Owain and I posing before The Martian poster

I have enjoyed some of the bad reviews, because they illustrate how not to watch this movie.  The Christian Science Monitor claims the film lacks a sense of awe, which either means they weren’t paying attention to the sublime scenes, or that today’s audience is even more ADHD-afflicted than I thought. Slate decided to just wave at the science, and ignore the science fiction, in favor of focusing on the actors and their careers.  The review damns the movie with faint praise, cheerily and disdainfully calling it “hokum.”  The reviewer even offers up this gem:

Kristen Wiig [plays] NASA’s snippy director of PR (who, confusingly, has the same first name as her Bridesmaids character, making you wonder how she went from cupcake entrepreneur to aerospace bureaucrat).

Some serious cinematic insight there.  (These days I tend to hate-read Slate.  Also hate-listen to some of its podcasts. )  Science just doesn’t do it for some reviewers… and that makes this film’s focus on science a risky move for the American market.

A friend who saw the movie with us offered a different critique.  She found the humor off-putting, not credible for people in such situations.  I wonder if other audiences will have a similar reaction.  I believed the tone because I’d read the book and also know something of gallows humor, but maybe the total effect is too flippant.

What I’d like to do now is watch the movie again, but with a pause button so I can ogle the glorious landscapes and spacecraft.  Perhaps Owain and I will built a Hermes from Legos, when he isn’t studying to get into engineering school.

Overall, I recommend the film.  See it on a big screen.

PS: we didn’t have a 3d option, so can’t speak to that.

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13 Responses to First thoughts on watching _The Martian_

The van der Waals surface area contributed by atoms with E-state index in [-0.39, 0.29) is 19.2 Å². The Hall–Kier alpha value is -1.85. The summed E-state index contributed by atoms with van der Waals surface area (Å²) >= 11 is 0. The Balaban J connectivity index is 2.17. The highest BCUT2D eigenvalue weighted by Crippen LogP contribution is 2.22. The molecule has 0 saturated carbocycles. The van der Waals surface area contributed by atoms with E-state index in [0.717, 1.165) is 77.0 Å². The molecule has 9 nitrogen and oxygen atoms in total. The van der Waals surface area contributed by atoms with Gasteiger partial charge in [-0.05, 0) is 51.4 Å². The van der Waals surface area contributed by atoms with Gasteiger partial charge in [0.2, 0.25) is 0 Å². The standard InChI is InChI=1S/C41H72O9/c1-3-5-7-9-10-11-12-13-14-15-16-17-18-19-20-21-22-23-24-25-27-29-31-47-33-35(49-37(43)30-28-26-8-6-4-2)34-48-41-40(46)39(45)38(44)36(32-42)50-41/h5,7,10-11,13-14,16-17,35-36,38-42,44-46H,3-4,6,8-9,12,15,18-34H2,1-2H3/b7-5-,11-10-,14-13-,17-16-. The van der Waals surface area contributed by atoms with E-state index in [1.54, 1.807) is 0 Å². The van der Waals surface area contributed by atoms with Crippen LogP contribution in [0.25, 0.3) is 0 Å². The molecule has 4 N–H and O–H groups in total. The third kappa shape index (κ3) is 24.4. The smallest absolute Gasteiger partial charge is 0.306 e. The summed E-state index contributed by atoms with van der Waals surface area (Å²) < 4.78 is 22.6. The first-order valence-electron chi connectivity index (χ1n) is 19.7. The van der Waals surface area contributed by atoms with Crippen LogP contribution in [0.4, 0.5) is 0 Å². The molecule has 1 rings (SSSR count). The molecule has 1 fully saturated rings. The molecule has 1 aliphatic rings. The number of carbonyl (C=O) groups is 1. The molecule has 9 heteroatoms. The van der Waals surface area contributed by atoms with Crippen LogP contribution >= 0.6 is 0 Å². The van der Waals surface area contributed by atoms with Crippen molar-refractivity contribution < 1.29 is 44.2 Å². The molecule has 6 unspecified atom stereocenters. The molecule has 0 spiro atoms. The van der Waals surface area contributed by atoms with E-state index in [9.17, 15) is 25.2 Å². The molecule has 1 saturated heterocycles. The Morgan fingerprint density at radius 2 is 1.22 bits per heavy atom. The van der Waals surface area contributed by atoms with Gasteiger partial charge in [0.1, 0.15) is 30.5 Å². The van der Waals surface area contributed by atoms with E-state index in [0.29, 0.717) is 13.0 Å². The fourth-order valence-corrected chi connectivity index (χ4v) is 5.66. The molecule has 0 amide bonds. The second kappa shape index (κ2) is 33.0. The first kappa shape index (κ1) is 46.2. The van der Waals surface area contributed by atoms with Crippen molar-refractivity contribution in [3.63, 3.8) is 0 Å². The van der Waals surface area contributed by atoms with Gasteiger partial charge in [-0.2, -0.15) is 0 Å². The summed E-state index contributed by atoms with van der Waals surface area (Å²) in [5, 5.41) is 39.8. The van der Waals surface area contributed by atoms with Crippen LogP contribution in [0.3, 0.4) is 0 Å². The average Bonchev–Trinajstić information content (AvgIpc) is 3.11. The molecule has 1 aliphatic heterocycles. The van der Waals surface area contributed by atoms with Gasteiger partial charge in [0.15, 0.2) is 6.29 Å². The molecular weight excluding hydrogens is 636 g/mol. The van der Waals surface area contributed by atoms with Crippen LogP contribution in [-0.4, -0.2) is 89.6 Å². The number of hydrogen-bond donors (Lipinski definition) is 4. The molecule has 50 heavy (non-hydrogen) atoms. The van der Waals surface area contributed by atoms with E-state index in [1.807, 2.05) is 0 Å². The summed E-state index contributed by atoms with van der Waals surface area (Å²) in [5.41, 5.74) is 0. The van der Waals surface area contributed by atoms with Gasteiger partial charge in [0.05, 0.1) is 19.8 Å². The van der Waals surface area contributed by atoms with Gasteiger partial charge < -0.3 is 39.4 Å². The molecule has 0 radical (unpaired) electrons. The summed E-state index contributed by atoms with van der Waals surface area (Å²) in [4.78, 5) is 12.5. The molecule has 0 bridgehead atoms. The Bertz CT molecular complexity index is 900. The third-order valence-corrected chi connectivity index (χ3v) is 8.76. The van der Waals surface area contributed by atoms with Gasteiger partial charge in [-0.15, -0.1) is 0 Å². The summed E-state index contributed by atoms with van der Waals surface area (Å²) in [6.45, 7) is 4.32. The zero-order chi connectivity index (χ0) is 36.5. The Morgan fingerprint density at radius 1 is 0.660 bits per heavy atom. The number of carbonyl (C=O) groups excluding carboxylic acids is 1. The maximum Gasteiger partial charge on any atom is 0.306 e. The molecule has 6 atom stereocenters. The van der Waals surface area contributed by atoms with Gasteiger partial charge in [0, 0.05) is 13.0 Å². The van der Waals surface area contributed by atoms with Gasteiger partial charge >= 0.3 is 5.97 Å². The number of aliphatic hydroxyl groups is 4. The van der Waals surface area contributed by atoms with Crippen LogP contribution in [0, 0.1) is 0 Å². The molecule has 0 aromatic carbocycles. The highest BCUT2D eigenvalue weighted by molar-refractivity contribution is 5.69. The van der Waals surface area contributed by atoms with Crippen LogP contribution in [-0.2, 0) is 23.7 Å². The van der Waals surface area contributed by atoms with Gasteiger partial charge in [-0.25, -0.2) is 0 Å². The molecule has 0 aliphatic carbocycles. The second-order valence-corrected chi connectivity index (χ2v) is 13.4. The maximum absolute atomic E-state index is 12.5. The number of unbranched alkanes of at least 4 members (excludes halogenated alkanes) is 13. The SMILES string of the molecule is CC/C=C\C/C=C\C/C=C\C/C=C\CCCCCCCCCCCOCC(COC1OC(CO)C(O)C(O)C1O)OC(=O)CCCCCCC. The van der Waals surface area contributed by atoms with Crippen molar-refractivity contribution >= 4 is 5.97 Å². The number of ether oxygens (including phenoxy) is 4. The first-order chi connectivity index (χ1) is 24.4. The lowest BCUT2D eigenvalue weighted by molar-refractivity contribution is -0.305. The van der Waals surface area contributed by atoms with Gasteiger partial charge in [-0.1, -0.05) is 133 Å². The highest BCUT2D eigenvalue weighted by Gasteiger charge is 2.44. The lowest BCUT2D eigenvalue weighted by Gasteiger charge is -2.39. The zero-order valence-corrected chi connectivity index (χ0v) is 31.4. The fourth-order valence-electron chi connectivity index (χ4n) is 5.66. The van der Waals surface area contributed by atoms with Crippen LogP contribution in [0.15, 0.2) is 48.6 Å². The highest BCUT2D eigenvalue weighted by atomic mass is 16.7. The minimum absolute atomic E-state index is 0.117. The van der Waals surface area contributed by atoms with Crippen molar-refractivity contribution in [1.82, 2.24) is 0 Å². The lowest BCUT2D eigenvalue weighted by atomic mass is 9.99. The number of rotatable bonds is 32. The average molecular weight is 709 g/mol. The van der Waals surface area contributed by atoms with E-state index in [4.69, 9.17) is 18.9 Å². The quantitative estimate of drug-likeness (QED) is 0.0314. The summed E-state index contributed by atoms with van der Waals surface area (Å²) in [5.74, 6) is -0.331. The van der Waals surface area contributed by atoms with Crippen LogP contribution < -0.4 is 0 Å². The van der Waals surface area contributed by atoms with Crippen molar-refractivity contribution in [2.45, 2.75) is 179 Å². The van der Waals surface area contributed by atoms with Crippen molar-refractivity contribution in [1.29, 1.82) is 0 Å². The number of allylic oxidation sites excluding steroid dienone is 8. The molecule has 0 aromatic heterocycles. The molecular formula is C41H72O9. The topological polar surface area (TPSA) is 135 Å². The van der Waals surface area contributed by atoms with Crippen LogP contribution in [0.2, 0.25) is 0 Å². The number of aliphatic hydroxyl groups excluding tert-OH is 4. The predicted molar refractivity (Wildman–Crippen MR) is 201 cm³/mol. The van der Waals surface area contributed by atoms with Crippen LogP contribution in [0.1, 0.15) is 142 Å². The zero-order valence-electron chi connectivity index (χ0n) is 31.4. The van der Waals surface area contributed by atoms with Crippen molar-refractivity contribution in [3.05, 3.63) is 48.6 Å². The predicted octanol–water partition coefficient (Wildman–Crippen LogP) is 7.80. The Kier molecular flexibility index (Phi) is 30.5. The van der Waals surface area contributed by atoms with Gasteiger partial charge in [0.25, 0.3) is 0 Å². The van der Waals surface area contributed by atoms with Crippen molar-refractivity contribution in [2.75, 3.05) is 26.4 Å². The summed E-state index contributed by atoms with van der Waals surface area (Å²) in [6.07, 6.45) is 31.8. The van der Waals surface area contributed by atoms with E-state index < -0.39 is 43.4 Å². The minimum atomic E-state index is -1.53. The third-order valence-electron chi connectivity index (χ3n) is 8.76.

1. Thanks for the share!!!

  2. Tom says:

    Interesting about your friend not thinking the humor was believable in stressful situations Bryan. Having been in such situations and in even my current work with science types I can say unequivocally that professionals, who like Watney have trained extensively and repetitively for emergencies, use humor as a leavening agent and a way of keeping an otherwise stressful situation from becoming overwhelming. In our marine mammal work we have to constantly remind ourselves not to fall into our normal humor pattern when there are “civilians” present because they simply would not understand (much like your friend). However it is a real instinct and a natural reaction to stress among those who prepare for handling stressful situations.

  3. tbirdcymru says:

    Thanks for sharing your thoughts on the film. My husband and I saw it last night as well and really enjoyed it. It was a refreshingly positive film, and positive about science and space as you identified. It lightly touched the issue of God, also positively, avoiding any unnecessary “pro-science must be anti-God” stance. To me one of the best notions to arise was the role played by ethics in any scientific, corporate, or public endeavour. (Slight Spoiler alert) The Sean Bean character spoke the ethical considerations which had to take precedence in solving such a heavy and complex problem. Finally I could say that to enjoy this film it helps if one is a geek, but Ridley Scott makes sure this not a prerequisite.

  4. Joy Pixley says:

    Thanks for giving such a thorough review, Bryan. It sounds like something I’d really enjoy–especially if they got the science (at least mostly) right. I hardly see anything on the big screen these days, but I’ll put it on my wish list.

  5. haymest says:

    This is the ultimate Maker movie. The book was the same. I took my son and he loved it. He now wants to go back and read the book (he’s never done that before). It’s something all of our students should see, no matter what the discipline.

  6. joypalmer says:

    Have been thinking about taking my boys for a while now, and this review has clinched it for me – particularly now I know there’s duct tape and human faeces involved 😉

  7. Pingback: Trends to watch in 2016: education contexts | Bryan Alexander